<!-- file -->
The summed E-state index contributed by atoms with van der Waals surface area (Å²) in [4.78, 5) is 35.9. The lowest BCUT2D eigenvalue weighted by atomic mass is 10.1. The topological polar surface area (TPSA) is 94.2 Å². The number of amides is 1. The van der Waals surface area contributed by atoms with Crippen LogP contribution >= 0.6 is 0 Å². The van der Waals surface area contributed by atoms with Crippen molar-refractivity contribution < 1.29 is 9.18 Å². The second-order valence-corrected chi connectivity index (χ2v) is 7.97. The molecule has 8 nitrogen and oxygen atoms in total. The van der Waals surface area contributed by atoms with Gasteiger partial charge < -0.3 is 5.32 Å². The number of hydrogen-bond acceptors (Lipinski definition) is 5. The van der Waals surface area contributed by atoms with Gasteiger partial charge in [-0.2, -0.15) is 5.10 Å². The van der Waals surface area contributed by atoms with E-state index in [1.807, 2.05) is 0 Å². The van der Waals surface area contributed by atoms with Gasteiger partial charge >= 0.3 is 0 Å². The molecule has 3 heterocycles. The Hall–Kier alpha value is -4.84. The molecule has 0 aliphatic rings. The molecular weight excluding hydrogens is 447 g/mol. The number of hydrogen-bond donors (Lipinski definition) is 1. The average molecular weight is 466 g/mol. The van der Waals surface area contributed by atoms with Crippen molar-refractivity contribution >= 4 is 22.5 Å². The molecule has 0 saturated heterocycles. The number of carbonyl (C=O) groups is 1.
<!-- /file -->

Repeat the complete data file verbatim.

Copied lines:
The summed E-state index contributed by atoms with van der Waals surface area (Å²) in [4.78, 5) is 35.9. The lowest BCUT2D eigenvalue weighted by atomic mass is 10.1. The topological polar surface area (TPSA) is 94.2 Å². The number of amides is 1. The van der Waals surface area contributed by atoms with Crippen LogP contribution >= 0.6 is 0 Å². The van der Waals surface area contributed by atoms with Crippen molar-refractivity contribution < 1.29 is 9.18 Å². The second-order valence-corrected chi connectivity index (χ2v) is 7.97. The molecule has 8 nitrogen and oxygen atoms in total. The van der Waals surface area contributed by atoms with Gasteiger partial charge < -0.3 is 5.32 Å². The number of hydrogen-bond acceptors (Lipinski definition) is 5. The van der Waals surface area contributed by atoms with Gasteiger partial charge in [-0.2, -0.15) is 5.10 Å². The van der Waals surface area contributed by atoms with E-state index in [1.807, 2.05) is 0 Å². The van der Waals surface area contributed by atoms with Gasteiger partial charge >= 0.3 is 0 Å². The molecule has 3 heterocycles. The Hall–Kier alpha value is -4.84. The molecule has 0 aliphatic rings. The molecular weight excluding hydrogens is 447 g/mol. The number of hydrogen-bond donors (Lipinski definition) is 1. The average molecular weight is 466 g/mol. The van der Waals surface area contributed by atoms with Crippen molar-refractivity contribution >= 4 is 22.5 Å². The molecule has 0 saturated heterocycles. The number of carbonyl (C=O) groups is 1.